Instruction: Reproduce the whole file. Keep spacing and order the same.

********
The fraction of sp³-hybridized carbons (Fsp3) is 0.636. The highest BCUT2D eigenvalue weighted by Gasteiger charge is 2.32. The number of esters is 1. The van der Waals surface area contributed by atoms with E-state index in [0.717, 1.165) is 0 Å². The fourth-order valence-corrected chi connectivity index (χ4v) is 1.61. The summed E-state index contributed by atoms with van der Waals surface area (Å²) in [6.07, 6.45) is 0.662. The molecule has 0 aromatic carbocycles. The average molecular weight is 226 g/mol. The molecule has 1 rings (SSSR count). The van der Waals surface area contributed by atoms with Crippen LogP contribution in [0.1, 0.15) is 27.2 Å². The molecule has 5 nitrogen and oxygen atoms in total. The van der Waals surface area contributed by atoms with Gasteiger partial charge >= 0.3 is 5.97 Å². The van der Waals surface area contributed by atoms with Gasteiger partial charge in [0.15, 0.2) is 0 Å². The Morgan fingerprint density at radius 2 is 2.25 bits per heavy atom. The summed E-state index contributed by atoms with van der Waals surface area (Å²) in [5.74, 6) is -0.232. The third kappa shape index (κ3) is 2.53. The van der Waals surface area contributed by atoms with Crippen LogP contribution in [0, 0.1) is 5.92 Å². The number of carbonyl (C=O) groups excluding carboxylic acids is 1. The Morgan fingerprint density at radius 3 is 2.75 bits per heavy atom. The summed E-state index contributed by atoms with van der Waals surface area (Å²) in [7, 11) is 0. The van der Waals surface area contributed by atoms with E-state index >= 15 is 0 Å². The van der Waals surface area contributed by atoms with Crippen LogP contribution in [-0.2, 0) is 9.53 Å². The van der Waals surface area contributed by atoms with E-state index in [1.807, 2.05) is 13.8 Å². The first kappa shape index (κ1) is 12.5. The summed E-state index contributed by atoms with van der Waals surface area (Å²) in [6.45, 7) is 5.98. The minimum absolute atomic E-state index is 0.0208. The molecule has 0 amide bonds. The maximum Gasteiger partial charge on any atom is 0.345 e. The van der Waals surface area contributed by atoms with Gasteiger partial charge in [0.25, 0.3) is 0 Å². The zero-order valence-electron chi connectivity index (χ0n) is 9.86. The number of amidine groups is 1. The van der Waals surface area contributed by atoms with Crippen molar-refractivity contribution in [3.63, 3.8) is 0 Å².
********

The fraction of sp³-hybridized carbons (Fsp3) is 0.636. The highest BCUT2D eigenvalue weighted by Gasteiger charge is 2.32. The number of esters is 1. The van der Waals surface area contributed by atoms with E-state index in [0.717, 1.165) is 0 Å². The fourth-order valence-corrected chi connectivity index (χ4v) is 1.61. The summed E-state index contributed by atoms with van der Waals surface area (Å²) in [6.07, 6.45) is 0.662. The molecule has 0 aromatic carbocycles. The average molecular weight is 226 g/mol. The molecule has 1 rings (SSSR count). The van der Waals surface area contributed by atoms with Crippen LogP contribution in [0.1, 0.15) is 27.2 Å². The molecule has 5 nitrogen and oxygen atoms in total. The van der Waals surface area contributed by atoms with Gasteiger partial charge >= 0.3 is 5.97 Å². The van der Waals surface area contributed by atoms with Gasteiger partial charge in [0.15, 0.2) is 0 Å². The Morgan fingerprint density at radius 2 is 2.25 bits per heavy atom. The summed E-state index contributed by atoms with van der Waals surface area (Å²) in [5.74, 6) is -0.232. The third kappa shape index (κ3) is 2.53. The van der Waals surface area contributed by atoms with Crippen LogP contribution in [0, 0.1) is 5.92 Å². The number of carbonyl (C=O) groups excluding carboxylic acids is 1. The Morgan fingerprint density at radius 3 is 2.75 bits per heavy atom. The summed E-state index contributed by atoms with van der Waals surface area (Å²) in [7, 11) is 0. The van der Waals surface area contributed by atoms with E-state index >= 15 is 0 Å². The van der Waals surface area contributed by atoms with Crippen LogP contribution in [-0.2, 0) is 9.53 Å². The van der Waals surface area contributed by atoms with E-state index in [1.807, 2.05) is 13.8 Å². The first kappa shape index (κ1) is 12.5. The summed E-state index contributed by atoms with van der Waals surface area (Å²) in [6.45, 7) is 5.98. The minimum absolute atomic E-state index is 0.0208. The molecule has 0 amide bonds. The maximum Gasteiger partial charge on any atom is 0.345 e. The van der Waals surface area contributed by atoms with Gasteiger partial charge in [0.25, 0.3) is 0 Å². The zero-order valence-electron chi connectivity index (χ0n) is 9.86. The number of amidine groups is 1. The van der Waals surface area contributed by atoms with Crippen molar-refractivity contribution in [3.63, 3.8) is 0 Å².